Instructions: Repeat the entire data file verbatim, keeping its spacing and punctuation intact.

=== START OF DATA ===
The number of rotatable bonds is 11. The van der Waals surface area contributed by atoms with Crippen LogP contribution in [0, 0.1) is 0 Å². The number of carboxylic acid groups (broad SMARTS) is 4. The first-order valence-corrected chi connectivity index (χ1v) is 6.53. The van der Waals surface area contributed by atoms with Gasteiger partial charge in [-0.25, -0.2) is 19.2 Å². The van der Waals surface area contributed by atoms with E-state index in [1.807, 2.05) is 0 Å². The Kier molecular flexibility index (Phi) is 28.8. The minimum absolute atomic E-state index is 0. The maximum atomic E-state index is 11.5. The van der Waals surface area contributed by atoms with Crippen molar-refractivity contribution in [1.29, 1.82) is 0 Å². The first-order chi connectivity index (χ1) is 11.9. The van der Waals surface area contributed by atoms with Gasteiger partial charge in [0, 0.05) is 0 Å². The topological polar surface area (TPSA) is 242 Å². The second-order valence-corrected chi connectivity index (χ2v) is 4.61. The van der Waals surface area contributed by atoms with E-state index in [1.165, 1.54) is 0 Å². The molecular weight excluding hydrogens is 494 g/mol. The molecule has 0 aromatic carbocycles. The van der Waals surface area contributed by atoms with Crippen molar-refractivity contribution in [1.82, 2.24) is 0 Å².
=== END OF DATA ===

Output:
The number of rotatable bonds is 11. The van der Waals surface area contributed by atoms with Crippen LogP contribution in [0, 0.1) is 0 Å². The number of carboxylic acid groups (broad SMARTS) is 4. The first-order valence-corrected chi connectivity index (χ1v) is 6.53. The van der Waals surface area contributed by atoms with Gasteiger partial charge in [-0.25, -0.2) is 19.2 Å². The van der Waals surface area contributed by atoms with E-state index in [1.807, 2.05) is 0 Å². The Kier molecular flexibility index (Phi) is 28.8. The minimum absolute atomic E-state index is 0. The maximum atomic E-state index is 11.5. The van der Waals surface area contributed by atoms with Crippen molar-refractivity contribution in [1.29, 1.82) is 0 Å². The first-order chi connectivity index (χ1) is 11.9. The van der Waals surface area contributed by atoms with Gasteiger partial charge in [0, 0.05) is 0 Å². The topological polar surface area (TPSA) is 242 Å². The second-order valence-corrected chi connectivity index (χ2v) is 4.61. The van der Waals surface area contributed by atoms with E-state index in [1.165, 1.54) is 0 Å². The molecular weight excluding hydrogens is 494 g/mol. The molecule has 0 aromatic carbocycles. The van der Waals surface area contributed by atoms with Crippen molar-refractivity contribution in [1.82, 2.24) is 0 Å².